Tribe regains reservation land from Nebraska conservancy
RULO, Neb. (AP) — A Native American tribe has regained ownership of river bluffs, hardwood forest and tall grass prairie along the Missouri River through an agreement with the Nature Conservancy of Nebraska.
The conservancy recently transferred 160 acres of Richardson County bluff land to the Iowa Tribe of Kansas and Nebraska, the Omaha World-Herald reported. The tribe and the conservancy agreed to a conservation easement, which prevents development incompatible with the land's ecological value.
The site is a rare habitat where mature hardwood forest coexists with tall grass prairie, said Mace Hack, the conservancy's state director. The overlapping ecosystems magnify the variety of plants and animals living on the land, he said.
The conservancy bought the land in 1994 in order to expand its Rulo Bluffs Preserve and protect the hardwood forest and prairie habitats.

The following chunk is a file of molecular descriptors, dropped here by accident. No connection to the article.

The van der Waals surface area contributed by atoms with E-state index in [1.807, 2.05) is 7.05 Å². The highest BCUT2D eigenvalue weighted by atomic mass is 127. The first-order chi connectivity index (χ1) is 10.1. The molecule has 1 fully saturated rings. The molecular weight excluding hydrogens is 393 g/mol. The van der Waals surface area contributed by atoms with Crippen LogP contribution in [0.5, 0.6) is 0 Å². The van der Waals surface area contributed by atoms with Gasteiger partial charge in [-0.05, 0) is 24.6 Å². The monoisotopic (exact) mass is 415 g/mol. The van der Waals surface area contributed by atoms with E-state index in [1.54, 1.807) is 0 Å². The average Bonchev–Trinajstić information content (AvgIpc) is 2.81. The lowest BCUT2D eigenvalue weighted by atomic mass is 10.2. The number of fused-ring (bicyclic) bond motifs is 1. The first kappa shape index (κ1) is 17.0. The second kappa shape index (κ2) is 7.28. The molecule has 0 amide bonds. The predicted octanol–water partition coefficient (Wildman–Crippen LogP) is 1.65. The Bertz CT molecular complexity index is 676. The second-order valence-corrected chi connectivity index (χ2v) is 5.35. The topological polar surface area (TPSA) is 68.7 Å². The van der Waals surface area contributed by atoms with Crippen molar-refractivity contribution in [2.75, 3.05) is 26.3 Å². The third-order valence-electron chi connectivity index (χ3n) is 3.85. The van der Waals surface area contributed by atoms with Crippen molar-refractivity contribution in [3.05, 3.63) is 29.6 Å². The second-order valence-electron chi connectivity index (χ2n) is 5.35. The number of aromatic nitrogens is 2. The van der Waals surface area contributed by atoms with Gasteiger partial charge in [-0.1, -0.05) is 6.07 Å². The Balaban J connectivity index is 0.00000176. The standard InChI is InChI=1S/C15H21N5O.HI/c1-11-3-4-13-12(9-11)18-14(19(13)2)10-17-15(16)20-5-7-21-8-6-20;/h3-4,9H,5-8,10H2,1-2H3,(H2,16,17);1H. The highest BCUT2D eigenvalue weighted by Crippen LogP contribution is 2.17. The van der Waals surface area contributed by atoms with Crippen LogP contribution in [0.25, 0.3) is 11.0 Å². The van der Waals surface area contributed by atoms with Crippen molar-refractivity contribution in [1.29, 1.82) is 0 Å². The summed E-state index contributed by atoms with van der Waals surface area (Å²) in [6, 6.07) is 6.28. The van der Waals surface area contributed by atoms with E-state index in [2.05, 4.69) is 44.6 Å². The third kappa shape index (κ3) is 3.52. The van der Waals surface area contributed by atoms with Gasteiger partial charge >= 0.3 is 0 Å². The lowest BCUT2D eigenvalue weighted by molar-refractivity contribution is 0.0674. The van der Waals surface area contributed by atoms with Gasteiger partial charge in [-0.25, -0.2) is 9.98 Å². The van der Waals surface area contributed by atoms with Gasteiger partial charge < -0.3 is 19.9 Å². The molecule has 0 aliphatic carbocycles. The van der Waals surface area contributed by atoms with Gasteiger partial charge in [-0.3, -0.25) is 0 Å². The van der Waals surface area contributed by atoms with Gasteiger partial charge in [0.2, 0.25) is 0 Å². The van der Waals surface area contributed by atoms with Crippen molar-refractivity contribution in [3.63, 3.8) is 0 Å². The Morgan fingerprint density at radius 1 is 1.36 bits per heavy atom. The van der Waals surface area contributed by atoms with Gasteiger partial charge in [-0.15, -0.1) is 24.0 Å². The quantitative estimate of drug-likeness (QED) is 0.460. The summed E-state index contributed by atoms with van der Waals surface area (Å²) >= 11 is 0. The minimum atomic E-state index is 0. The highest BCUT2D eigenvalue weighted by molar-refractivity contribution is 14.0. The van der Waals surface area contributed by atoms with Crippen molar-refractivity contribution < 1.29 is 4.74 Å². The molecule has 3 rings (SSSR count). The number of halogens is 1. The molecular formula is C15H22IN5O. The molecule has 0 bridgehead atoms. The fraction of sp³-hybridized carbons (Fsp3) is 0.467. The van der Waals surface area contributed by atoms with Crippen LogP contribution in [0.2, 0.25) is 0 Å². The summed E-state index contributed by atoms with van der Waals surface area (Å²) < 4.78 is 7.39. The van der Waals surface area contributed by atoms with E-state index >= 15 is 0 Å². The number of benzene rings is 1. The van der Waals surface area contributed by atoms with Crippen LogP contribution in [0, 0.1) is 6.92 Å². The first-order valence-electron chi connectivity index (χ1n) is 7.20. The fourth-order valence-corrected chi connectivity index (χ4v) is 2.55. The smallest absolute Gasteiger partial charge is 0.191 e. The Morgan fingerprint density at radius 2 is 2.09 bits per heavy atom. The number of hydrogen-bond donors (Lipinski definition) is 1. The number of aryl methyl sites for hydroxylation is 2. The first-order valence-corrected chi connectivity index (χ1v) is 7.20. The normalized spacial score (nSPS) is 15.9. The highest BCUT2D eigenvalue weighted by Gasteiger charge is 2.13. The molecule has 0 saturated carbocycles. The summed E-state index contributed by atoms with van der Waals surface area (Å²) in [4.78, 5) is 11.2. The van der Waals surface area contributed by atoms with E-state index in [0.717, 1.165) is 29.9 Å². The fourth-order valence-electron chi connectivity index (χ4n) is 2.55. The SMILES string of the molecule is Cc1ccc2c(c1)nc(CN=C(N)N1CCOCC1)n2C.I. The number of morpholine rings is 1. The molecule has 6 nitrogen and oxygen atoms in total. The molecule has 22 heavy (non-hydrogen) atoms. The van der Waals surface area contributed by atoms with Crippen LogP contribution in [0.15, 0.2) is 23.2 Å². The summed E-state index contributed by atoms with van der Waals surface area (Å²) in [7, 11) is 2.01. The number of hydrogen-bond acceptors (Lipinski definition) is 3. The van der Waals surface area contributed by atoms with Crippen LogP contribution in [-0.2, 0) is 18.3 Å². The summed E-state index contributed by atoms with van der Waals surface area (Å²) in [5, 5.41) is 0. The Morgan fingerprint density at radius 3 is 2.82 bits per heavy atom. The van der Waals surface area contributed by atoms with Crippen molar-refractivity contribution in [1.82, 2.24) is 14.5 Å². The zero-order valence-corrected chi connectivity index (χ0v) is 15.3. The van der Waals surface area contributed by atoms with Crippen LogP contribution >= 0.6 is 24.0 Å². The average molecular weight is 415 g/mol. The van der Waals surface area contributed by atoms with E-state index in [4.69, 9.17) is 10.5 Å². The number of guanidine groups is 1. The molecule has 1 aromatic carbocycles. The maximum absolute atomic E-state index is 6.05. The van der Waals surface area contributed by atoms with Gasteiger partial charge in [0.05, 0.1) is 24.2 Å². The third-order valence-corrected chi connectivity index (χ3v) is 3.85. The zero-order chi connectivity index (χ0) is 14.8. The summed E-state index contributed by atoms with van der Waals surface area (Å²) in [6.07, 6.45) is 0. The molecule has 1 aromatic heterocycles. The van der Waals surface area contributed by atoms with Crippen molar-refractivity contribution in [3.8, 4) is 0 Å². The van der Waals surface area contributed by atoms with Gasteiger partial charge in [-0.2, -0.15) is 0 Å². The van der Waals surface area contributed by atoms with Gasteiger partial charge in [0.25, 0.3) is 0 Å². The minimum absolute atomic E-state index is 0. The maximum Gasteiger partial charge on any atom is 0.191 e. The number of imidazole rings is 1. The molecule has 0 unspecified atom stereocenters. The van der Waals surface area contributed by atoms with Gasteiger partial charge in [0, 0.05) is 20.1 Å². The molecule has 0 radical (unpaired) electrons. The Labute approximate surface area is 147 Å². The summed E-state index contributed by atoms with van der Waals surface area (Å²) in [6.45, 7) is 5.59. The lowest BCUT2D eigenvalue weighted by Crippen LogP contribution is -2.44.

"This return of a part of our reservation, in a natural condition much as our ancestors would recognize it and which we will continue to restore, is helping us to heal the land and as a tribe," said Alan Kelley, tribal vice chairman.
The land is also sacred ground to the tribe, said Lance Foster, the tribe's historic preservation officer.
"To be somewhere where it's quiet, that's one of the things I enjoy about being here ... and the fact that our ancestors are here," he said. "The spirits of our ancestors are here. In our private moments we hear them sometimes. We communicate with them."
The land return is part of a larger attempt by the tribe to purchase back more reservation lands with its casino revenue. About 30 percent of the reservation is currently owned by tribal members.
"It's a slow process," Kelley said.